By that logic, anything that is used for an unjust purpose should be illegal and banned, even if they have valid uses. Medical drugs, guns, food, cars, clothing, penises, water, capitalism, the justice system.... you name it. If it CAN be put to nefarious purposes let’s make it illegal.


"Jury nullification was also used to acquit white defendants when they committed crimes against blacks. And used to acquit people who committed terrorist acts. Like the terrorists in the 60's. And eco- terrorists. And abortion bombers."
So? Blacks still survived the Jim Crow South and achieved the citizenship to which they were entitled. And the terrorists in the 60's were not acquitted because of jury nullification; they won on appeal because the prosecution was incompetent. And if "eco-terrorists" and "abortion bombers" were acquitted because of jury nullification, which I doubt, perhaps it was because in the specific case the "eco-terrorism" and/or "abortion bomber" was determined by the jury to be justified, but more likely it was because the prosecution failed to make its case. I was jury foreman on a murder case once, and we all believed the defendant committed the crime -- but we acquitted because the prosecution didn't prove its case: The witnesses for the prosecution were hop-heads and couldn't remember what year they witnessed the event, the prosecution could not produce the firearm used or even prove a chain of custody for it proving the defendant had a gun.

"There is nothing good about jury nullification. It is always wrong. Period. Telling people about jury nullification is not only spreading false information, it is an example of jury tampering." Really? Then, Mr. Police Statist, tell us why we have a jury in the first place? Why not just let government crucify anyone it wants on the grounds that if government said so, it must be true? Why not let government pass any damned color of law it wants to on the grounds that the people have nothing to say about it once it has been legislated into law signed by the Governor or President? And as long as I am asking pertinent questions, why don't you move to Stalinist Russia where people get arrested and thrown in jail for purely political reasons?


Thank you for taking this case and for going public with this issue. Many of the abuses of the drug wars could have been lessened if more jurors were informed about nullification. Generally, courts suppress information on nullification and provide jurors instructions that give the impression that nullification is illegal.


I'm pretty sure you are only interested in jury nullification as long as left-wing identity groups are doing it.

Would you advocate white people using jury nullification to make a statement?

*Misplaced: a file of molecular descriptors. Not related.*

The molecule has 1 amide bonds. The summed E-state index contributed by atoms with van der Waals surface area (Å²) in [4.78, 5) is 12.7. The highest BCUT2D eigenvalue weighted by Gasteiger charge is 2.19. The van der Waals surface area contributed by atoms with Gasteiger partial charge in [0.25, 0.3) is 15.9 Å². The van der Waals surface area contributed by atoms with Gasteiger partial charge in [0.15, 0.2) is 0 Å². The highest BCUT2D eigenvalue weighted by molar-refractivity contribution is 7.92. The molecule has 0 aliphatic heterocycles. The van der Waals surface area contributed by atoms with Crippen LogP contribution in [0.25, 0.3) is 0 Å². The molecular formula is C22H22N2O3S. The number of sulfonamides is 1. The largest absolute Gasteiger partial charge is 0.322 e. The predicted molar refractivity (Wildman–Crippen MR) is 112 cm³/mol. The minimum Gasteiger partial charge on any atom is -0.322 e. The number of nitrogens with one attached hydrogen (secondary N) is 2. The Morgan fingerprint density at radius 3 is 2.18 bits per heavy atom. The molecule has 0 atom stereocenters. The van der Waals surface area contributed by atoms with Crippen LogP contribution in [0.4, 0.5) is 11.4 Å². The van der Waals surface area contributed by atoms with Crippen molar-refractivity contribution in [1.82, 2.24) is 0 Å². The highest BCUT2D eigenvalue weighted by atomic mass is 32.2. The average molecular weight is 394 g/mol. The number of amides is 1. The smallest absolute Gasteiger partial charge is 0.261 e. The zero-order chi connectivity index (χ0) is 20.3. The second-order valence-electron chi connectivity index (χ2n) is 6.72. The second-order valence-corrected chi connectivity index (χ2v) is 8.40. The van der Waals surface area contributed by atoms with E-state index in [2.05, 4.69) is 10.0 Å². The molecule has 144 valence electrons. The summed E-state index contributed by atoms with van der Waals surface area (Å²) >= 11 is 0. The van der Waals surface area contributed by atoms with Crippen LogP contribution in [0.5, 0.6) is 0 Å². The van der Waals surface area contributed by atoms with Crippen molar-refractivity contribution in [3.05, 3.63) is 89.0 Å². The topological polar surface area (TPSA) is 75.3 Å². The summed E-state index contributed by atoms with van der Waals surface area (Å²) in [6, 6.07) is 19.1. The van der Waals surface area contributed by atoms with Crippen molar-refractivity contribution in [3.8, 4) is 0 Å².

Considering the ACLU has defended the rights of nazis to march through jewish communities, I'd say yes. They are the American Civil Liberties Union. They go off the onld saying- "I may not agree with what you have to say, but I will defend to the death your right to say it". If it's a civil liberty, they defend it. They're diametrically opposed to the kind of one-sided protections that you're describing...

Clay S. Conrad

The claim that jury nullification was widely used to free racist murderers is false and ill-informed. The truth is that corrupt police officers, prosecutors and judges (themselves often with KKK ties) threw trials to the defense in such cases, then scapegoated the jury for the inevitable results. This both gave the Southern legal system credibility in the press, and provided cover for the prosecutors, police and judges involved.

How do we know this? First, we have transcripts of the trials - transcripts that I've read, but that few so critical of the jury have. We also have the simple fact that Federal trials for civil rights violations, in the same cases, almost unanimously ended in convictions, with different prosecutors, judges, and officers - but with juries drawn from the same communities.

How was it that the Federal cases ended one way, and the State cases another, even though both drew from the same jury pool? The obvious answer is that it wasn't the jury that made the difference, but the official actors in the State cases did not sincerely seek a conviction in the first place.

Ms. Gloria Anasyrma

If jury nullification makes America great again then I am all for it.


Jury nullification should be applied to any case involving California Prop 64. Any rule or regulation not spelled out in the Proposition at the time of the vote is vague and ambiguous by definition, and therefore unconstitutional. The power of the people under the California Constitution and propositions cannot be relegated back to the legislature anymore than we can vote to end democracy. BOYCOTT REGULATED CANNABIS


Stay Informed